Heart failure with preserved ejection fraction (HFpEF) has grown to become the dominant form of heart failure worldwide, in tandem with ageing of the general population and the increasing prevalences of obesity, diabetes mellitus and hypertension. The clinical syndrome of HFpEF is heterogeneous and must be distinguished from heart failure with reduced ejection fraction as well as other aetiologies that have different treatment strategies. The diagnosis of HFpEF is challenging and ultimately relates to the conceptual definition of heart failure as a clinical syndrome characterized by symptoms that are associated with a reduced capacity of the heart to pump blood adequately at normal filling pressures during diastole. Clinical trials to date have been largely unsuccessful in identifying effective treatments for HFpEF but evidence supports the use of diuretics, mineralocorticoid antagonists and lifestyle interventions. Pathophysiological heterogeneity in the presentation of HFpEF is substantial, and ongoing studies are underway to evaluate the optimal methods to classify patients into phenotypically homogeneous subpopulations to facilitate better individualization of treatment.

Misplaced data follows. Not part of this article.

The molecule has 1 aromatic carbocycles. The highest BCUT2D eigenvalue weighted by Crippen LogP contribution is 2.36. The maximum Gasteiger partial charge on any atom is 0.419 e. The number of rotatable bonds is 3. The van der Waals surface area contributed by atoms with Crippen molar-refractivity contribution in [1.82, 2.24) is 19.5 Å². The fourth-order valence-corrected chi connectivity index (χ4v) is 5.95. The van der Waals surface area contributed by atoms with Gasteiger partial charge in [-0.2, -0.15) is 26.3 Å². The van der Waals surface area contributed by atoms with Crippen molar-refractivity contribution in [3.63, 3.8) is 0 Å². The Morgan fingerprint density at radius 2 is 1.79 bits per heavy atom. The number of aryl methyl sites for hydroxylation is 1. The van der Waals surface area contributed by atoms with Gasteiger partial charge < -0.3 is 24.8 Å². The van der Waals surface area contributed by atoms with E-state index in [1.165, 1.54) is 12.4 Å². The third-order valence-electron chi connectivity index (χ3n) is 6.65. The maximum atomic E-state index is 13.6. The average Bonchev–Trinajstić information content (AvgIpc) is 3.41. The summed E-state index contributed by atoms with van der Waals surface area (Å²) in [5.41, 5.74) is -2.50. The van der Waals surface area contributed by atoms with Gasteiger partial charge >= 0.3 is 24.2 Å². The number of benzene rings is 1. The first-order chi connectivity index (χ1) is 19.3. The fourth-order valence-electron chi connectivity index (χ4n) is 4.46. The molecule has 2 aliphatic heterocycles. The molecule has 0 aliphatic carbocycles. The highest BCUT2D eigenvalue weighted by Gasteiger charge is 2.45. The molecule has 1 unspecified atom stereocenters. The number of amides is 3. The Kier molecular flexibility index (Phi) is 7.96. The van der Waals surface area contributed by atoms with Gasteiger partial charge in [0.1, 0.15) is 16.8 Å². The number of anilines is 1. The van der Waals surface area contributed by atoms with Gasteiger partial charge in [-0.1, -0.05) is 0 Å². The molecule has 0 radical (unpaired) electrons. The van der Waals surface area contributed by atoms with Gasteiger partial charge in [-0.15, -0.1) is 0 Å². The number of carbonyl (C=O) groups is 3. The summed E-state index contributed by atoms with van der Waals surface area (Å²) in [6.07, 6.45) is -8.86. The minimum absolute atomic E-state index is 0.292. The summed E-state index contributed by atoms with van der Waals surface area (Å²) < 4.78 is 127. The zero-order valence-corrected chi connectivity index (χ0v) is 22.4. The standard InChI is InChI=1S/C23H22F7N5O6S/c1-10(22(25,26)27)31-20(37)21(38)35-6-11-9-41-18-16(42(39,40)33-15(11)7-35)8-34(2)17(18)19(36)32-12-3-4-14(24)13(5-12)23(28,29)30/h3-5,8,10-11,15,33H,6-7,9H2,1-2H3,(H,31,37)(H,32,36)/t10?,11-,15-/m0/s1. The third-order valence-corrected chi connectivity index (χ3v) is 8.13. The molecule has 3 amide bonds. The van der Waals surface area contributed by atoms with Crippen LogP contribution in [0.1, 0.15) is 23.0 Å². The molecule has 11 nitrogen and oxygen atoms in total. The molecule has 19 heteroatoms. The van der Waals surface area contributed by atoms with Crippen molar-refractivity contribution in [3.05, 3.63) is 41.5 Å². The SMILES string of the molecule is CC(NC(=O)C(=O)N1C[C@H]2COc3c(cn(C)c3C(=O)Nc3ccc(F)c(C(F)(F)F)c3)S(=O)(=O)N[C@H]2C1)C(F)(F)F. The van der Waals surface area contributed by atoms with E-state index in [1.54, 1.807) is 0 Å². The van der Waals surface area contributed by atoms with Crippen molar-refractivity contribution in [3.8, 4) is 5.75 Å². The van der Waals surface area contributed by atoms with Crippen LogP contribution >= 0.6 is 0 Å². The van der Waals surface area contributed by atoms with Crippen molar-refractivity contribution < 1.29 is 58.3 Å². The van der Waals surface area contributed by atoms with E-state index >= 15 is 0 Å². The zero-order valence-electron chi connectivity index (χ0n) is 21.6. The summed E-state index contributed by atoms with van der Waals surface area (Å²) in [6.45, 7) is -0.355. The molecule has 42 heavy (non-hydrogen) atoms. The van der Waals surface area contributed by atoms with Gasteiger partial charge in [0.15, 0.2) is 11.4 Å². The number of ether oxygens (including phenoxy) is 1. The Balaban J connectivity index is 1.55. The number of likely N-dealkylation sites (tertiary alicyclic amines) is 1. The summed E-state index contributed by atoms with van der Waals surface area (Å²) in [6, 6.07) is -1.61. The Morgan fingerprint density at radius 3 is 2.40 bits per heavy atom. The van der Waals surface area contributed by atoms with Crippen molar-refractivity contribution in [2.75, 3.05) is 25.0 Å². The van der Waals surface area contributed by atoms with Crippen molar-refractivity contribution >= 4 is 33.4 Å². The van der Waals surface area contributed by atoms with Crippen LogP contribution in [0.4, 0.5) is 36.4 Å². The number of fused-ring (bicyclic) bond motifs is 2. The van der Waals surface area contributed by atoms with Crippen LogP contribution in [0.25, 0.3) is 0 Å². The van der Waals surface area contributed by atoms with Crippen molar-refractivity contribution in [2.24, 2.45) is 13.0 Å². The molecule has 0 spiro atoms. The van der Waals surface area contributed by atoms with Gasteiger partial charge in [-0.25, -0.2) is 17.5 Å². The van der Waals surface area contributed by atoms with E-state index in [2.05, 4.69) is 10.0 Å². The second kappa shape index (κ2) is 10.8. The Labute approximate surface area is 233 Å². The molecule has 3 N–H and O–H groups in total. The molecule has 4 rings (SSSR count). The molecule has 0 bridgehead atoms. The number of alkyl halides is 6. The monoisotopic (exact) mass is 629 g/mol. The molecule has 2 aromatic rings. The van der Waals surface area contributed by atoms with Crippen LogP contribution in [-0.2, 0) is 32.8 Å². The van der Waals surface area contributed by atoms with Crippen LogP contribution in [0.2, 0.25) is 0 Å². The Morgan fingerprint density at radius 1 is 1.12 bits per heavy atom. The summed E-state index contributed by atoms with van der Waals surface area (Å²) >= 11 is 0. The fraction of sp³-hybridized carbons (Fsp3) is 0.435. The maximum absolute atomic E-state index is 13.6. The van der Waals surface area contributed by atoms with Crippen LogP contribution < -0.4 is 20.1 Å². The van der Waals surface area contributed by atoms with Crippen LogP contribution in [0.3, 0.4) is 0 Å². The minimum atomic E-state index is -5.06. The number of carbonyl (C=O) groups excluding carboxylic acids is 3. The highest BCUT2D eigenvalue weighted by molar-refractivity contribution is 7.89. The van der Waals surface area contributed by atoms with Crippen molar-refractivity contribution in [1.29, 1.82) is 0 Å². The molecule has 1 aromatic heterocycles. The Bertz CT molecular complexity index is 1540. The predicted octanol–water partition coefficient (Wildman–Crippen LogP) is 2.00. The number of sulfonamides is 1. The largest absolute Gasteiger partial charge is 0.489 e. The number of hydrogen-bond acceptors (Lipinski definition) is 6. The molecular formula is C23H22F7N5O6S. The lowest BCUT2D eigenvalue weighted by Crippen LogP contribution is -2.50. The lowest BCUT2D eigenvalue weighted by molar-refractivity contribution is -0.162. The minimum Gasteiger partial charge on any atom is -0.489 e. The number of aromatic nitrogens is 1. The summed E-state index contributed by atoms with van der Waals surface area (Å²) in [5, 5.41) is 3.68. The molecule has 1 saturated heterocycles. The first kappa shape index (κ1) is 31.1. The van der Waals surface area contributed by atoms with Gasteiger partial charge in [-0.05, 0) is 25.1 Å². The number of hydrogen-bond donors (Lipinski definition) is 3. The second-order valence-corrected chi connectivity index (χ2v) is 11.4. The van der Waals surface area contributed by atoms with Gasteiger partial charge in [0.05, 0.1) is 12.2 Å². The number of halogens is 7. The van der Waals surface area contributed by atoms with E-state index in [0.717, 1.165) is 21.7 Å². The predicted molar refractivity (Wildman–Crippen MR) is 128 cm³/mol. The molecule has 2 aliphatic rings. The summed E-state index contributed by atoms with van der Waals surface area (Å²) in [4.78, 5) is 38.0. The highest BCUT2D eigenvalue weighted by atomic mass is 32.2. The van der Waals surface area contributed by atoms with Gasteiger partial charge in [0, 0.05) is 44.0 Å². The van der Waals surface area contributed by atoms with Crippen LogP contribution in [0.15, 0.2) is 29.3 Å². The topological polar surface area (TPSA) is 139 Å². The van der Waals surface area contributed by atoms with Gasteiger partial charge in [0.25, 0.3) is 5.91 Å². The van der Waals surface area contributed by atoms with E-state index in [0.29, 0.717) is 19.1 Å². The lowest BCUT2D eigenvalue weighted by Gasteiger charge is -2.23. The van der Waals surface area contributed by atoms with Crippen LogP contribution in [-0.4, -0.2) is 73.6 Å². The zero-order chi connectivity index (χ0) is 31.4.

ASJC Scopus subject areas
- Cardiology and Cardiovascular Medicine